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Nuclear detonations over the years

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posted on Oct, 10 2011 @ 02:49 PM
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A nice video showing all the nuclear detonations from the detonation at Trinity (1945) till today and the number is astounding.

www.liveleak.com...

The tune is also catchy
.




posted on Oct, 10 2011 @ 02:52 PM
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Am I the only person that wouldn't mind a nice 1080p vid of a nuclear blast? perhaps Imax? to bad the logistics of setting something like that up are a bit much...

Come on middle east
j/k



posted on Oct, 10 2011 @ 03:00 PM
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reply to post by benrl
 


After 2053 detonations in 55 years ... i bet they could do that to do a nice clip
it wouldn't be such a big pain in the butt.



posted on Oct, 10 2011 @ 08:41 PM
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See, Fukushima is nothing to worry about. Hell, they've been releasing more radiation than that 400 times a year! This is just a drop in the bucket.



posted on Oct, 11 2011 @ 12:40 AM
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Originally posted by CaptChaos
See, Fukushima is nothing to worry about. Hell, they've been releasing more radiation than that 400 times a year! This is just a drop in the bucket.
That's partly true, but it's different.

Decades after the bomb was dropped on Hiroshima, there were (and are) people living in Hiroshima at ground zero, so Hiroshima wasn't rendered uninhabitable by the bomb.

Decades after Chernobyl, nobody is living at ground zero, and Fukushima will likely end up the same way decades from now. So you could say Fukushima isn't a big deal for Europeans to worry about, but it's something Japan has to worry about.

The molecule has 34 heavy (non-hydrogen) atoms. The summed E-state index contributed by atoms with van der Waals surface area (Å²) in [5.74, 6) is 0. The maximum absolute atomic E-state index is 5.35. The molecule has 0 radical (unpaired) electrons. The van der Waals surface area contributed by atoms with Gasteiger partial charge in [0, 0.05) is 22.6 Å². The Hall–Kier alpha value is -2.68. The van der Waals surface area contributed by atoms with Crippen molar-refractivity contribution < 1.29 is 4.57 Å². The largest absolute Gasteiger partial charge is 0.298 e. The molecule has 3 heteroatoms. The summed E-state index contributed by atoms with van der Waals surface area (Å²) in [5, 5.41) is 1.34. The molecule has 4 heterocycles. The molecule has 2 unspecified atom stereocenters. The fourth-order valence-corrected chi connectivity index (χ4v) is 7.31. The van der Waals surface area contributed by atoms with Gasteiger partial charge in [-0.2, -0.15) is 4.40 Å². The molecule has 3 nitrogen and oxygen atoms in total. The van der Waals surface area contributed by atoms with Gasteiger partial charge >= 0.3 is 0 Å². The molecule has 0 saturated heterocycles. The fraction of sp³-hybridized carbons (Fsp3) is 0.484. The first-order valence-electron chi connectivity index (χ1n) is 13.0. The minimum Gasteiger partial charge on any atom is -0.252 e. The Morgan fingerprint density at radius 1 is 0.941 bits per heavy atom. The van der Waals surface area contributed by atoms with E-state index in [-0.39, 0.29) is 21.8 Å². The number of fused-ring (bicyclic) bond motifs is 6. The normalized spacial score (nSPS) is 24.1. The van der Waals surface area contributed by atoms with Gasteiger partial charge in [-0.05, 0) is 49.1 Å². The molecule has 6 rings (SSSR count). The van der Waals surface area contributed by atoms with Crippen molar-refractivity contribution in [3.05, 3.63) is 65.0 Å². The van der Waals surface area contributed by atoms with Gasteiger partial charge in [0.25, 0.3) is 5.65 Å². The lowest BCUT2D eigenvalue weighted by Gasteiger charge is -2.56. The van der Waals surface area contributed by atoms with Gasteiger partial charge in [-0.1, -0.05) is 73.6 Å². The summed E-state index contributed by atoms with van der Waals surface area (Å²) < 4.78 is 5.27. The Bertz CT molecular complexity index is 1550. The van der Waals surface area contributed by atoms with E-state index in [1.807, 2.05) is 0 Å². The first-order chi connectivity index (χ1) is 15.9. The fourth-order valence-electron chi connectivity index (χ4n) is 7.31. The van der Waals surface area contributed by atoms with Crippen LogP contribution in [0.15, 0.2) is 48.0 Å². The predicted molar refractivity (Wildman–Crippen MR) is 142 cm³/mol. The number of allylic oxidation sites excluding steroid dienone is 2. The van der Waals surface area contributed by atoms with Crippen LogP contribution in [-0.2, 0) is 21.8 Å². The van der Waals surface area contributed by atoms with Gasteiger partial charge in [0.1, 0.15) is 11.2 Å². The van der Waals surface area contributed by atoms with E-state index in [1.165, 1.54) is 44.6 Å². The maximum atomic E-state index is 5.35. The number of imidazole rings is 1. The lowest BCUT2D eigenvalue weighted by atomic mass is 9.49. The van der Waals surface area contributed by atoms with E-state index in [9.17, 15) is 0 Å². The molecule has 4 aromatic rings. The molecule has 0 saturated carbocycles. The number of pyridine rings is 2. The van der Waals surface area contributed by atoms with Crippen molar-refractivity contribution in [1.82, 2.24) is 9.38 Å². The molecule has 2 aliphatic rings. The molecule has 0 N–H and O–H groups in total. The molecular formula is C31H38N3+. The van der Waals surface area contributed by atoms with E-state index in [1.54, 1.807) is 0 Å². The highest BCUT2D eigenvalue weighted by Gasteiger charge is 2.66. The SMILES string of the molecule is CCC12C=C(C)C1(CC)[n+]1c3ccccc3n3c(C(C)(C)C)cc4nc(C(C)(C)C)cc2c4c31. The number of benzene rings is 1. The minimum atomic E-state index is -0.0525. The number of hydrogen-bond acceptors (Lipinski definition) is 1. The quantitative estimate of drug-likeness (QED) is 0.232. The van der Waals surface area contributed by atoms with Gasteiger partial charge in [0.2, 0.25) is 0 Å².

They wouldn't allow the nuclear bomb powered rocket to proceed after the nuclear test ban treaty. That would have been a sight, to see project Orion dropping hundreds of atomic bombs as it launched!



posted on Oct, 11 2011 @ 03:21 AM
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reply to post by Arbitrageur
 


Actually the radioactive isotopes released from Fukushima have a half time of 20 000+ years (the time it takes for an isotope to decay so its emisions become half of the initial value) whereas in a nuclear bomb the half time of the uranium isotopes is very short.

en.wikipedia.org...
en.wikipedia.org...



posted on Oct, 11 2011 @ 07:12 AM
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Originally posted by AlexIR
Actually the radioactive isotopes released from Fukushima have a half time of 20 000+ years (the time it takes for an isotope to decay so its emisions become half of the initial value) whereas in a nuclear bomb the half time of the uranium isotopes is very short.
I think you mean "half-life", not half-time.

Half-time is what they call the break halfway through a football game!


But yes, the half lives are different, which explains why Chernobyl is a "dead zone" and Hiroshima isn't.



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